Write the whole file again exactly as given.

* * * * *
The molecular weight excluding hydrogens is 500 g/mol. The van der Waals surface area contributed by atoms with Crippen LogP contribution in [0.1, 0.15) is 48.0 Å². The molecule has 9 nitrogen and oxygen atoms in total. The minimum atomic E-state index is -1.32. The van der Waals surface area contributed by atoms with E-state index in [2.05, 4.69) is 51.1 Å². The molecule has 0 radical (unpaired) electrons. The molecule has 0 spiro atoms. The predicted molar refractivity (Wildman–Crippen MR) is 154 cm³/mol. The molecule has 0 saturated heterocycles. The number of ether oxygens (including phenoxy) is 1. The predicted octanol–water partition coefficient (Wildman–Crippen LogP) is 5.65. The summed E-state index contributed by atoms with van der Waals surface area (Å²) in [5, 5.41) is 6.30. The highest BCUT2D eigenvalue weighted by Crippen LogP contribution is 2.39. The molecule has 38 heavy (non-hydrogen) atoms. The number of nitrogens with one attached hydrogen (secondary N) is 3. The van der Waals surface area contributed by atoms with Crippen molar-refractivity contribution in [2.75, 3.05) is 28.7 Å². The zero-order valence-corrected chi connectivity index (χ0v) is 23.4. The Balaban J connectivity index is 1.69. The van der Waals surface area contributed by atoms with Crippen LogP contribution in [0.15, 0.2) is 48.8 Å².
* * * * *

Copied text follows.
The molecular weight excluding hydrogens is 500 g/mol. The van der Waals surface area contributed by atoms with Crippen LogP contribution in [0.1, 0.15) is 48.0 Å². The molecule has 9 nitrogen and oxygen atoms in total. The minimum atomic E-state index is -1.32. The van der Waals surface area contributed by atoms with E-state index in [2.05, 4.69) is 51.1 Å². The molecule has 0 radical (unpaired) electrons. The molecule has 0 spiro atoms. The predicted molar refractivity (Wildman–Crippen MR) is 154 cm³/mol. The molecule has 0 saturated heterocycles. The number of ether oxygens (including phenoxy) is 1. The predicted octanol–water partition coefficient (Wildman–Crippen LogP) is 5.65. The summed E-state index contributed by atoms with van der Waals surface area (Å²) in [5, 5.41) is 6.30. The highest BCUT2D eigenvalue weighted by Crippen LogP contribution is 2.39. The molecule has 38 heavy (non-hydrogen) atoms. The number of nitrogens with one attached hydrogen (secondary N) is 3. The van der Waals surface area contributed by atoms with Crippen molar-refractivity contribution in [2.75, 3.05) is 28.7 Å². The zero-order valence-corrected chi connectivity index (χ0v) is 23.4. The Balaban J connectivity index is 1.69. The van der Waals surface area contributed by atoms with Crippen LogP contribution in [0.15, 0.2) is 48.8 Å².